Can Hair Dye cause Breast Cancer?
An intriguing study published by the International Journal of Cancer looked at the breast cancer risk in relation to the use of hair dyes and chemical straighteners, after results of previous studies remain inconclusive. It’s estimated that around a third of women over 18 in the United States use hair dye and high correlations between hair dye use and breast cancer rates have been reported, with black women being the most affected in the study.
Breast cancer incidences remain high for all women in the United States, and current research has been trying to identify the environmental and genetic components that may play a part in increasing risk. Major factors that influence breast cancer development include; lifestyle factors, family, age, and breast density.
Some hair products are known to contain as many as 5000 chemicals, including some with mutagenic and endocrine-disrupting compounds that are thought to play a role in breast cancer formation, such as aromatic amines. One example is amine 4-aminobiphenyl (ABP) which can reach the breast tissue through the skin. A previous study found that women who used hair dye containing this compound within the past year were eight times more likely to have ABP-DNA damage detected in breast epithelial cells. Some chemical straighteners contain formulations where formaldehyde, a known carcinogen, is an active ingredient. Several products favoured by African American consumers have been found to contain more hormonally-active compounds.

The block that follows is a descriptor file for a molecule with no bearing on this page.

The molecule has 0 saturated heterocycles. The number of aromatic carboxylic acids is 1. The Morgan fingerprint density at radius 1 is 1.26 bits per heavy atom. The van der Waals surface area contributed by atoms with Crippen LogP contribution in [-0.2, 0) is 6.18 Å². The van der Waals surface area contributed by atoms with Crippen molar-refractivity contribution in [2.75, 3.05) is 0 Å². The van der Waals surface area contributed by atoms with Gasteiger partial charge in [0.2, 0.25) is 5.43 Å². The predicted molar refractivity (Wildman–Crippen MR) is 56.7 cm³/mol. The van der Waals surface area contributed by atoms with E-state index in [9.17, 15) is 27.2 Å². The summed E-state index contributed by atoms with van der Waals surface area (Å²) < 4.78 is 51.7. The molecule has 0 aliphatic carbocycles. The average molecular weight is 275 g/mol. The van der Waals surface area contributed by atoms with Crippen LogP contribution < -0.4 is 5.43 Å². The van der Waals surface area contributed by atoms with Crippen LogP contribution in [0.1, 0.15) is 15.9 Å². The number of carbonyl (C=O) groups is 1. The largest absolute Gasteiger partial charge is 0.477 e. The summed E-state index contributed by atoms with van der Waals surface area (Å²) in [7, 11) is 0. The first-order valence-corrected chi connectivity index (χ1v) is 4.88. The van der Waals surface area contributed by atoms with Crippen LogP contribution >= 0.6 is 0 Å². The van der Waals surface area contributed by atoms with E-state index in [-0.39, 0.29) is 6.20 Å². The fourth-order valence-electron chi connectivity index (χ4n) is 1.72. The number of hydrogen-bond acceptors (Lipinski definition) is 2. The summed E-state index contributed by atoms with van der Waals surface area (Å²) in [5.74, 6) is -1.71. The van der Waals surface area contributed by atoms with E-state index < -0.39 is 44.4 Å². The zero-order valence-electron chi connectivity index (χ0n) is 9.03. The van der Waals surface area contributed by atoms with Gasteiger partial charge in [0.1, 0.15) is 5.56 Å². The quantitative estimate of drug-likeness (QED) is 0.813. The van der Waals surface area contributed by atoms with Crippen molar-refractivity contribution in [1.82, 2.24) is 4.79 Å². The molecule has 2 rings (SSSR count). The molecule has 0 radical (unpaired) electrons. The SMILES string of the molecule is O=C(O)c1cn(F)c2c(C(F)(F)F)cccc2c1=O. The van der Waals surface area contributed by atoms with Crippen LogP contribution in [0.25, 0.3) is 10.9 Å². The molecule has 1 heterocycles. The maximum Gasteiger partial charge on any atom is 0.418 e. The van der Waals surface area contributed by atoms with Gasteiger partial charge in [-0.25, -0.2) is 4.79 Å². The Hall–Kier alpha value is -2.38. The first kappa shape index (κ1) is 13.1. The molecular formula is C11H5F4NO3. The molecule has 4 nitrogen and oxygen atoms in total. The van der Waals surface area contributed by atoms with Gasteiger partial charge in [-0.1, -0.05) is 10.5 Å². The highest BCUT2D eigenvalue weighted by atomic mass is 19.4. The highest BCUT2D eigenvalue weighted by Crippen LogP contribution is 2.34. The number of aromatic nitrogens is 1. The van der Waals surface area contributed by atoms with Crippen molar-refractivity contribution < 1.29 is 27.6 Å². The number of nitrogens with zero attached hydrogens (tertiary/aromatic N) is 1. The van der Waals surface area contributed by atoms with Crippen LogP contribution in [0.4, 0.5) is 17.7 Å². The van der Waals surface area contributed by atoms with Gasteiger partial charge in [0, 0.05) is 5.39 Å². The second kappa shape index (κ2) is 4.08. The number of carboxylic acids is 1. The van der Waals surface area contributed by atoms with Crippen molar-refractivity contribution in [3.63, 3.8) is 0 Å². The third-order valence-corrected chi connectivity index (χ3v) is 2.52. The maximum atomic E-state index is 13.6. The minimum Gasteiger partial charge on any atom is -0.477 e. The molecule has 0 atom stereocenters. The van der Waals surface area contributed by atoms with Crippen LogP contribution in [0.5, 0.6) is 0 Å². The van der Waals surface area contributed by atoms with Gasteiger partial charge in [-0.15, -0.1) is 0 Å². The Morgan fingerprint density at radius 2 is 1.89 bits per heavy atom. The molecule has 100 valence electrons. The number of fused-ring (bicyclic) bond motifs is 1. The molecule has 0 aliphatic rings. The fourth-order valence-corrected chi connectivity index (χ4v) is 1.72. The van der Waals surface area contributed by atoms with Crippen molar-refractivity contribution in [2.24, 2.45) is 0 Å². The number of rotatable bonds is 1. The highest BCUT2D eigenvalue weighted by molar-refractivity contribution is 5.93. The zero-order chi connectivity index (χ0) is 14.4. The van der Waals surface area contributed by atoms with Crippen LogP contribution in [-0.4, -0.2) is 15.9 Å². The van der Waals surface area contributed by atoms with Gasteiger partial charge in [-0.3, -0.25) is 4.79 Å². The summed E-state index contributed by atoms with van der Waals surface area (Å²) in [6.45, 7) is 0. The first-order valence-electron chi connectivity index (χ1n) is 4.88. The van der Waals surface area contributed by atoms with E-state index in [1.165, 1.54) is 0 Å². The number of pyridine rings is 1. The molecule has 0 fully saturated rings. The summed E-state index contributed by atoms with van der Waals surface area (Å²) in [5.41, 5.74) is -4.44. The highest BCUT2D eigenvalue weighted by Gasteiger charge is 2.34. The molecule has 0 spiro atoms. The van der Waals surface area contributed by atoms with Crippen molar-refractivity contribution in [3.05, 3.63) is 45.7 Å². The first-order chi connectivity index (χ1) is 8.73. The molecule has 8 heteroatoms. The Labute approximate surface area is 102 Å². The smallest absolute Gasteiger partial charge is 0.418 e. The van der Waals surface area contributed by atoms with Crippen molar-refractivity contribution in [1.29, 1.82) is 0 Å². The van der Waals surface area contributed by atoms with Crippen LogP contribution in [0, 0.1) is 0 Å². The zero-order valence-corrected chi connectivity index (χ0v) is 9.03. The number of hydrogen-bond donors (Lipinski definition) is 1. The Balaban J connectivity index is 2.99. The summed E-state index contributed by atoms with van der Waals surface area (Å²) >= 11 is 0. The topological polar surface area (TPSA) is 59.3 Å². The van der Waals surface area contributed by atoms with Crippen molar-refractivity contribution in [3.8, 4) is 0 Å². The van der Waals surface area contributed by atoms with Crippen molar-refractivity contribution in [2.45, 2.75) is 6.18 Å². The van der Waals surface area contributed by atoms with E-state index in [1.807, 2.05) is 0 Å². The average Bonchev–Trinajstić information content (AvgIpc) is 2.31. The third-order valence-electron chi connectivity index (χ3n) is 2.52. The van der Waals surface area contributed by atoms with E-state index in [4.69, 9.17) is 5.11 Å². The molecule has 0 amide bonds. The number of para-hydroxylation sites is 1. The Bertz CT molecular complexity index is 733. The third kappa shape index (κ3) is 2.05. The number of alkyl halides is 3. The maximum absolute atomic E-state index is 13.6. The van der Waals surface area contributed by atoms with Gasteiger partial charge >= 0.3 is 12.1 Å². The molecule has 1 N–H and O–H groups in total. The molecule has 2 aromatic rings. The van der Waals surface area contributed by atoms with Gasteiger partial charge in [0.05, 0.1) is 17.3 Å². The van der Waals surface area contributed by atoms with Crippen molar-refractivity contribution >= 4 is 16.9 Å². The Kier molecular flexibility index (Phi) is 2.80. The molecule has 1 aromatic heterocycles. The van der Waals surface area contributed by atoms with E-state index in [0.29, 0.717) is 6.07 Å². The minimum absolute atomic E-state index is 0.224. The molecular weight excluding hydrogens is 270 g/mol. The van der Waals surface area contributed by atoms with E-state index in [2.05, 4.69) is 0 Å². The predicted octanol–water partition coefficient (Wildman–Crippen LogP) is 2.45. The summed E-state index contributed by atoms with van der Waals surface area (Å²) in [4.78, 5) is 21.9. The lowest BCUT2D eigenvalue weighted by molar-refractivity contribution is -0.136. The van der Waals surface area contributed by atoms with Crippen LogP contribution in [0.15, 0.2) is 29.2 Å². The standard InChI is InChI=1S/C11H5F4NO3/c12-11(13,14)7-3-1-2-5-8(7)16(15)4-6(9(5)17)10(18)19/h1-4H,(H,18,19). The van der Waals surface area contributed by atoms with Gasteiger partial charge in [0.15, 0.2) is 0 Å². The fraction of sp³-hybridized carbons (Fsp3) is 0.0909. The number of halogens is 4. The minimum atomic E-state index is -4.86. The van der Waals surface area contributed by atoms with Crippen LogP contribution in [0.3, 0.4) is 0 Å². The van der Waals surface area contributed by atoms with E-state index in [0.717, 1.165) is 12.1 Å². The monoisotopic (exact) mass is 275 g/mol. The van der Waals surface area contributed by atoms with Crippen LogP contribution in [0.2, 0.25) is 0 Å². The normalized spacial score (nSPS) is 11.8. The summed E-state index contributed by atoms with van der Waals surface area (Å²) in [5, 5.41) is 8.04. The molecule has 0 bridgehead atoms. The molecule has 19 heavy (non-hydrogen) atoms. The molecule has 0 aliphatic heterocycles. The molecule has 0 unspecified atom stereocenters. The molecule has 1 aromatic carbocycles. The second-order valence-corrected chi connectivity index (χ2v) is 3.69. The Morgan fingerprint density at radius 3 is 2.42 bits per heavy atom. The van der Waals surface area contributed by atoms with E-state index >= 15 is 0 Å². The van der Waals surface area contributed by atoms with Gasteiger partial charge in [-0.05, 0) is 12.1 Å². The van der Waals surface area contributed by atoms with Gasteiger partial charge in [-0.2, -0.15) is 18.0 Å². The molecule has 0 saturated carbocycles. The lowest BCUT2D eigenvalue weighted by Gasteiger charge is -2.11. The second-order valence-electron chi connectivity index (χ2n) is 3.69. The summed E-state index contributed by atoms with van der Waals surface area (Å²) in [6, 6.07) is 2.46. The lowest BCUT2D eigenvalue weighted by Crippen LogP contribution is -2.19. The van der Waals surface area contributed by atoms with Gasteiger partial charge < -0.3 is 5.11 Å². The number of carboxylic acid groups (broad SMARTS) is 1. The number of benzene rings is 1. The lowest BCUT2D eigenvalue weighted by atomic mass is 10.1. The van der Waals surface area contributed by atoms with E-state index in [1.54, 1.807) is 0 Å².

The study recruited 47,650 women aged 35 to 74 who’s sisters had already been diagnosed with breast cancer. There was an overall 9% higher breast cancer risk in women who reported to regularly use permanent hair dye in the year prior to enrolling in the study than women who did not. In black women, this risk was as high as 45%. More specifically in black women, when permanent hair dye was used with a frequency of “every five to eight weeks or more” the risk rose to 60%. There was no risk found to be associated with using semi-permanent or temporary hair dye.
With chemical straightener use, there was an increased breast cancer risk of 18%, but the researchers stated that this may need to be replicated.
This study provided intriguing results, however it is clear more studies should be carried out to fully understand the risks that are involved in using hair dyes and chemical straighteners. We are constantly being told that many things could be potentially harmful and contribute to our cancer risk, so it is difficult to say whether the use of hair dyes and straighteners should be stopped altogether.